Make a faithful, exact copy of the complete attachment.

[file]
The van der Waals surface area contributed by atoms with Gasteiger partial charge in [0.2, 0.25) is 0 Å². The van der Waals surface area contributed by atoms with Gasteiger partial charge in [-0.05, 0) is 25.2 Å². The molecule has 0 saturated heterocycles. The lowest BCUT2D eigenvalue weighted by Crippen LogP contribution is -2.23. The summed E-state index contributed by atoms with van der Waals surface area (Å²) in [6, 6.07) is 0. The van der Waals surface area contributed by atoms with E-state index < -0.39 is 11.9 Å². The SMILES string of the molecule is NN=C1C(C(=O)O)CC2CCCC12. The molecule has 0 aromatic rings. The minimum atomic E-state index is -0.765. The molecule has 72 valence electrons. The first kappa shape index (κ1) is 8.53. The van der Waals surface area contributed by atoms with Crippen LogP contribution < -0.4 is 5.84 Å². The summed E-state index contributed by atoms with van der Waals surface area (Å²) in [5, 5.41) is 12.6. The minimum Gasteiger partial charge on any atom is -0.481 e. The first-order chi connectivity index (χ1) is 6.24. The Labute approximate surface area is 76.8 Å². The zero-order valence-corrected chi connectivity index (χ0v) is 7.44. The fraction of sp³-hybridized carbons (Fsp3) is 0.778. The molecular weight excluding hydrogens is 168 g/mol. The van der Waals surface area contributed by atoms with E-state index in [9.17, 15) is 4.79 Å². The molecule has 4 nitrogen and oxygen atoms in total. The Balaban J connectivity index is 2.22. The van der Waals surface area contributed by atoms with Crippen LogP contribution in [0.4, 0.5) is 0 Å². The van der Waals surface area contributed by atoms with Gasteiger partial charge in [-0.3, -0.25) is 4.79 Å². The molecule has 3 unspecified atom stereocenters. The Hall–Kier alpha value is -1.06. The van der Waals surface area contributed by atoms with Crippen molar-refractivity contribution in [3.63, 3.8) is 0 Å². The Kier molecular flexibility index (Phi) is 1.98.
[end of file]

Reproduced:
The van der Waals surface area contributed by atoms with Gasteiger partial charge in [0.2, 0.25) is 0 Å². The van der Waals surface area contributed by atoms with Gasteiger partial charge in [-0.05, 0) is 25.2 Å². The molecule has 0 saturated heterocycles. The lowest BCUT2D eigenvalue weighted by Crippen LogP contribution is -2.23. The summed E-state index contributed by atoms with van der Waals surface area (Å²) in [6, 6.07) is 0. The van der Waals surface area contributed by atoms with E-state index < -0.39 is 11.9 Å². The SMILES string of the molecule is NN=C1C(C(=O)O)CC2CCCC12. The molecule has 0 aromatic rings. The minimum atomic E-state index is -0.765. The molecule has 72 valence electrons. The first kappa shape index (κ1) is 8.53. The van der Waals surface area contributed by atoms with Crippen LogP contribution < -0.4 is 5.84 Å². The summed E-state index contributed by atoms with van der Waals surface area (Å²) in [5, 5.41) is 12.6. The minimum Gasteiger partial charge on any atom is -0.481 e. The first-order chi connectivity index (χ1) is 6.24. The Labute approximate surface area is 76.8 Å². The zero-order valence-corrected chi connectivity index (χ0v) is 7.44. The fraction of sp³-hybridized carbons (Fsp3) is 0.778. The molecular weight excluding hydrogens is 168 g/mol. The van der Waals surface area contributed by atoms with E-state index in [9.17, 15) is 4.79 Å². The molecule has 4 nitrogen and oxygen atoms in total. The Balaban J connectivity index is 2.22. The van der Waals surface area contributed by atoms with Crippen LogP contribution in [0.4, 0.5) is 0 Å². The van der Waals surface area contributed by atoms with Gasteiger partial charge in [-0.3, -0.25) is 4.79 Å². The molecule has 3 unspecified atom stereocenters. The Hall–Kier alpha value is -1.06. The van der Waals surface area contributed by atoms with Crippen molar-refractivity contribution in [3.63, 3.8) is 0 Å². The Kier molecular flexibility index (Phi) is 1.98.